Written and posted by: Bhawana Jain
Published on: January 19, 2017
Article Source: Endocrine Society
Abstract: According to a new study, people with Type 1 diabetes display inflammation in the digestive tract and changes in gut bacteria which is not found in individuals who do not have diabetes or those who have celiac disease.
A new study published in the Endocrine Society’s Journal of Clinical Endocrinology & Metabolism has found that people who suffer from Type 1 diabetes show changes in the digestive tract and gut microbiome which differ from individuals who do not have diabetes or those who have celiac disease.
Type 1 diabetes is a form of Diabetes Mellitus caused when the body produces little to no insulin. As the hormone is responsible for carrying glucose from the blood to body’s cells, the absence of insulin results in high blood sugar levels.
Type 1 diabetes generally affects people at a young age and is often referred as Juvenile Diabetes. Till date, there is no cure for the disease. It results when body’s own immune system starts attacking the pancreas and inhibits the gland from producing insulin. Thus, Type 1 diabetes is an autoimmune condition.
Type 1 diabetes affects nearly 1 million people in the US. According to a recent report from Society’s Endocrine Facts and Figures, in every 1,000 American adults, between one and five people have Type 1 diabetes. This is the reason researchers keep on investigating about this disease so as to find out any fresh clue which might help cure the disease. Nowadays, the link between gut and Type 1 diabetes is a hot topic.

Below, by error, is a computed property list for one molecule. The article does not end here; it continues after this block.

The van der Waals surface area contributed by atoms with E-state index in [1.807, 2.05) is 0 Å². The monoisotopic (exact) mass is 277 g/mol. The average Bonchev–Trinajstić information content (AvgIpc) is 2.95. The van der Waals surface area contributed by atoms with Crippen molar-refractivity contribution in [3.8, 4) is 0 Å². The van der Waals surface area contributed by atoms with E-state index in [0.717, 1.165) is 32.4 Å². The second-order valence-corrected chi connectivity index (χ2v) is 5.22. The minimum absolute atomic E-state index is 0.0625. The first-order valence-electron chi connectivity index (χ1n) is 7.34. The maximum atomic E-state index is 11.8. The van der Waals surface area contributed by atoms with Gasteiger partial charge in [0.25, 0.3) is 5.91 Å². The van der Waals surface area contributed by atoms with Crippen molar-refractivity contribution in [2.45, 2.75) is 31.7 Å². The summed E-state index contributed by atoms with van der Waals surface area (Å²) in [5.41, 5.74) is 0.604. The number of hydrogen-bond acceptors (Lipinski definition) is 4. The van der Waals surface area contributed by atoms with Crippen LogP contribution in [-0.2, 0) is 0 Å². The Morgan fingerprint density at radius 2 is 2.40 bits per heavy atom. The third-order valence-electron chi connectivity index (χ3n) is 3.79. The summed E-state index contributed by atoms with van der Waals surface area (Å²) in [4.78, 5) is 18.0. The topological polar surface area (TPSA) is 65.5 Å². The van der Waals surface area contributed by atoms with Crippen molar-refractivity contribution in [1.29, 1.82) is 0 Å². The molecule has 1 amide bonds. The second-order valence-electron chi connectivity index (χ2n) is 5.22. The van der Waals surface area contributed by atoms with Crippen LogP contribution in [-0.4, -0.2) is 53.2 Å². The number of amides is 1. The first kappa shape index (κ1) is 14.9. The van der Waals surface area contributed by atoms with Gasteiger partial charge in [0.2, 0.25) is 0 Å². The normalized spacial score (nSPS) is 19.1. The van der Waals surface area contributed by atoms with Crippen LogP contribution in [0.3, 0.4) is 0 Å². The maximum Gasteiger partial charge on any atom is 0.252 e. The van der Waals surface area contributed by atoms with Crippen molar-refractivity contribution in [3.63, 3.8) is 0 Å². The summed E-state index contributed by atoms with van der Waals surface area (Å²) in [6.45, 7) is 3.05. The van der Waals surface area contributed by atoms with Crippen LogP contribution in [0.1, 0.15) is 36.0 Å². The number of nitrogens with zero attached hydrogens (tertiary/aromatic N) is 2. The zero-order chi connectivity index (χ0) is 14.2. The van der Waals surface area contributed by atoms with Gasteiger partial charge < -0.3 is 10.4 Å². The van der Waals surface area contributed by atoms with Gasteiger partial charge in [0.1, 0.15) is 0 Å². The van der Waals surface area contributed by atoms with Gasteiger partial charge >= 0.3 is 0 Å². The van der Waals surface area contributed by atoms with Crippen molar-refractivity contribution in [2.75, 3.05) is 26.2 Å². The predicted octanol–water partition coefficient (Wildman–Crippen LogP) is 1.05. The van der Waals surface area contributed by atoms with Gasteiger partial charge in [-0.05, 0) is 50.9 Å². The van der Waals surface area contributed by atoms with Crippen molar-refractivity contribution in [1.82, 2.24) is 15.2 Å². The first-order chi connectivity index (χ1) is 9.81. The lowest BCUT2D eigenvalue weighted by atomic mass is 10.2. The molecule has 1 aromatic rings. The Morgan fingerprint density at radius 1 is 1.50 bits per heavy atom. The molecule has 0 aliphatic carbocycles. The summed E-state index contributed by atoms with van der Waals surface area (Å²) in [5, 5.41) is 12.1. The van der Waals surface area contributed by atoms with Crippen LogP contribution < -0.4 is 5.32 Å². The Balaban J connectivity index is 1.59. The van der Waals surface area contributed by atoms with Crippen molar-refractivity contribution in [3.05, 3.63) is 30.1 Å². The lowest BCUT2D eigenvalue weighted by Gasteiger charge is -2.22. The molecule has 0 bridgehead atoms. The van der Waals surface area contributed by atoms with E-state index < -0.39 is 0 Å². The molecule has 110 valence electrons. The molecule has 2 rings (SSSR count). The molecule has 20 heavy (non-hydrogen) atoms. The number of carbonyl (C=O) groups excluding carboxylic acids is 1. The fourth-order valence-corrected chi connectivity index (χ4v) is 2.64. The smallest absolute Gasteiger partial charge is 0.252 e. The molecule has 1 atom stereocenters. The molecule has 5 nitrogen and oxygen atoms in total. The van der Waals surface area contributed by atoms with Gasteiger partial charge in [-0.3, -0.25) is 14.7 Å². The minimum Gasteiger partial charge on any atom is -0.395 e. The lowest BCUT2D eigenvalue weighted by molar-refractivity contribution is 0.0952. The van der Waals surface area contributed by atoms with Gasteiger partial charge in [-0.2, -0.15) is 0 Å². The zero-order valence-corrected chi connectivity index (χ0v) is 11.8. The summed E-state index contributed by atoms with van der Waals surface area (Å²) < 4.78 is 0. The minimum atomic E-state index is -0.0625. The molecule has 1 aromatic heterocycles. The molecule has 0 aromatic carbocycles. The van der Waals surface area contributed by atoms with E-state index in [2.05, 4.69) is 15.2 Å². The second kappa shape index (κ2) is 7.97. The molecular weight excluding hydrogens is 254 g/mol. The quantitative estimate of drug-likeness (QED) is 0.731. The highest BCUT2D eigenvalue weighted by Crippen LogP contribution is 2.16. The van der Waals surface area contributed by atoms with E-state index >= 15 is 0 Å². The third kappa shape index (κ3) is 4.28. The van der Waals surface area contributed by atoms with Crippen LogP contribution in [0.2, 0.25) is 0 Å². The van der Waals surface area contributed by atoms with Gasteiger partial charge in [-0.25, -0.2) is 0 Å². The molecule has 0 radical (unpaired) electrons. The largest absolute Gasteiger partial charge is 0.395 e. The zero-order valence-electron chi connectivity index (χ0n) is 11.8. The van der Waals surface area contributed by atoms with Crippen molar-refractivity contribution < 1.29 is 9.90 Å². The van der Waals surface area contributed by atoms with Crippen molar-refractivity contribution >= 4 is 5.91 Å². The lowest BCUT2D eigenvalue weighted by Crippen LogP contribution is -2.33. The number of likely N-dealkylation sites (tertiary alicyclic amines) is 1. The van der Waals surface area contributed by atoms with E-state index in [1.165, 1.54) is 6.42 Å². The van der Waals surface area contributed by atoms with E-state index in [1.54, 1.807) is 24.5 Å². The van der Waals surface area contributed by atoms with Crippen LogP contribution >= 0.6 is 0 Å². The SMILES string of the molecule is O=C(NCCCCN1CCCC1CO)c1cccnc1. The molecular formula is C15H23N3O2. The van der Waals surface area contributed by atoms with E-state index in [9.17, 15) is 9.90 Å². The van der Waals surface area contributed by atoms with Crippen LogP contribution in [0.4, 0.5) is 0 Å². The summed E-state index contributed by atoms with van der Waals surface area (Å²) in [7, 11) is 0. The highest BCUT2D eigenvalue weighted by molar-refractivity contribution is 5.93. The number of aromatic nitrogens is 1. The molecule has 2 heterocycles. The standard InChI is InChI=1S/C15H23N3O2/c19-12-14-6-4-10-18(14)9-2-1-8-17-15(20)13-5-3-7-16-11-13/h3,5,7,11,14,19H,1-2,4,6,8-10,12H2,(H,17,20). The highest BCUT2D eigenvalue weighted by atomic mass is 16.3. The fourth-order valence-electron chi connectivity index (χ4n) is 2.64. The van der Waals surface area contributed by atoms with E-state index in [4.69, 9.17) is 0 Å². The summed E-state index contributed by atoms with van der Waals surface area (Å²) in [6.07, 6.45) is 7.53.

“Our findings indicate the individuals with Type 1 diabetes have an inflammatory signature and microbiome that differ from what we see in people who do not have diabetes or even in those with other autoimmune conditions such as celiac disease,” said the study’s senior author, Lorenzo Piemonti, MD, of the Diabetes Research Institute at San Raffaele Hospital in Milan, Italy. “Some researchers have theorized that the gut may contribute to the development of Type 1 diabetes, so it is important to understand how the disease affects the digestive system and microbiome.”
The study involved examining the microbiome of 54 individuals who underwent endoscopies and biopsies of the duodenum (the first part of small intestine), at San Raffaele Hospital between 2009 and 2015. The individuals selected were either undergoing a diagnostic procedure to get diagnosed with a gastrointestinal disorder or volunteered to participate in the study.
Through this study, the researchers could directly assess the gastrointestinal tract and bacteria wherein other studies are based on analysis of stool samples. The assessment of tissues sampled from the endoscopy generated high-resolution images of the innermost layer of the gastrointestinal tract.
People with Type 1 diabetes displayed significantly high signs of inflammation of the gut’s mucous membrane linked to 10 specific genes when compared to the individuals who had celiac disease and control healthy subjects. Participants with Type 1 diabetes also displayed a distinct combination of gut bacteria that was different from the other two groups.
The above study may help the researchers to find new ways to treat the disease by targeting the unique gastrointestinal characteristics of individuals with Type 1 diabetes.
Lorenzo Piemonti et al. Duodenal mucosa of patients with type 1 diabetes shows distinctive inflammatory profile and microbiota. Journal of Clinical Endocrinology & Metabolism, January 2017 DOI: 10.1210/jc.2016-3222